Lou sunning at the Beach (July 4, 2015)
Clara Hughes is Canada’s most celebrated olympian.
“A six-time Olympic medalist in cycling and speed skating; she’s the only athlete in history to win multiple medals in both Summer and Winter Games. She is an Officer of the Order of Canada and a Member of the Order of Manitoba, holds honorary doctorates from various Canadian Universities and has been awarded the International Olympic Committee’s prestigious “Sport and the Community” award for her commitment to promoting the values of sport and play around the world. Clara also has a star on Canada’s Walk of Fame.” – clara-hughes.com
Clara also suffered from depression, and made it her goal to raise the awareness of mental illness by cycling throughout Canada, stopping at communities along the way, speaking out, sharing her story, and encouraging those suffering from depression to get help.
She is also the National Spokesperson for the Bell Let’s Talk Mental Health initiative, including Bell Let’s Talk Day. Hughes uses her past struggles with depression to relate to others and to help combat issues including the stigma involved with mental health issues. “Hughes battled deep depression, which threatened to derail her life, after winning two bronze medals in cycling at the 1996 Olympics.” Since 2013, Hughes has initiated annual bike rides across Canada in order to raise awareness about mental health.
I went to hear her speak when she arrived in Vancouver. I was overwhelmed with her enthusiasm, commitment, and sincerity. She moved me (and everyone else in the crowd) to tears.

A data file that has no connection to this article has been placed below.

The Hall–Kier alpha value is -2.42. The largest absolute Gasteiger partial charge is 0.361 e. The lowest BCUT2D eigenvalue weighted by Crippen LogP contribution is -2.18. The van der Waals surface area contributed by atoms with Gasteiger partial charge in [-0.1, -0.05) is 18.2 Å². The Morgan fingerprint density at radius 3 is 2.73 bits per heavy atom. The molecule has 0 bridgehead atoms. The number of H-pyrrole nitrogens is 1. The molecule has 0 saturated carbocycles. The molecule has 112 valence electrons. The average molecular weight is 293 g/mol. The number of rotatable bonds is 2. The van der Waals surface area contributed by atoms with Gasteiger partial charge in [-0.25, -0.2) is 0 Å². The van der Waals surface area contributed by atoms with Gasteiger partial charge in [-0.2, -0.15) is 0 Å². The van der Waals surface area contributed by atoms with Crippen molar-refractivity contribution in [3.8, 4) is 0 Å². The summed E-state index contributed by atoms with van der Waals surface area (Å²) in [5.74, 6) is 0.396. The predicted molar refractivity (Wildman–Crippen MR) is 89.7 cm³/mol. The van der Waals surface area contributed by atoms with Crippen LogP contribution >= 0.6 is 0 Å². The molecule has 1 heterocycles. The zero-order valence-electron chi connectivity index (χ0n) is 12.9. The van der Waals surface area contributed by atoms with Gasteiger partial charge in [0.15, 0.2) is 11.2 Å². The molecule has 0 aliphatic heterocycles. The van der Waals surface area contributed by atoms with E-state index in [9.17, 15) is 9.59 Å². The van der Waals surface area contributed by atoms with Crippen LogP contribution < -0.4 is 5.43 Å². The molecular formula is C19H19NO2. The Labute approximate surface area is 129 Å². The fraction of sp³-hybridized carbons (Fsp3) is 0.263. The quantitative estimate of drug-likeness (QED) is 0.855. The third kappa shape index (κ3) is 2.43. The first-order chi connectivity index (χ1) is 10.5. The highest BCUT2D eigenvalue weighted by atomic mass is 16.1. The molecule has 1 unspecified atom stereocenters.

Clara was interviewed on CBC radio this morning, speaking about depression and her personal battle. She said she had a lot of help, reiterating the importance to talk to someone. She said she leaned on her psychologist, and her “2-wheeled psychologist” – her bike. She talked about how cycling grounded, and relaxed her. Helps her to deal with her problems, even today. She referred to cycling as “moving meditation”.
I like, and relate to this expression. The repetitive spinning motion and single-minded purpose puts me into a meditative state. Other thoughts melt away as I focus on maintaining an efficient stroke and a fast line. When I finish and slip my shoes off, I am physically tired, but at the same time, energized. My mind is clear, and what I thought were problems before the ride have dissipated. Not gone. But manageable.
Lou and I did the loop to the big lake and back. This has become our favourite ride here. Smooth, fast, quiet rural roads. It is a 45 km loop with three 8 km stretches ready made for a race. Lou and I put the hammer down, and go all out on these sections. By the end of the last stretch, at the 40 km mark, I am spent. There is a slight incline at the end, and I stop pedalling and simply roll to the top.
Lou: “You are getting faster. It must be those glistening legs.”
Tomorrow Chas and I are going to explore the area north of here.
Chas: “Are we going to the small lake where they catch the really big fish?”
We are heading out for a long, slow, exploratory ride looking for new routes, a hill to climb perhaps (I haven’t given up on hill repeats), and places to rest.
Swimming Beach (July 4, 2014)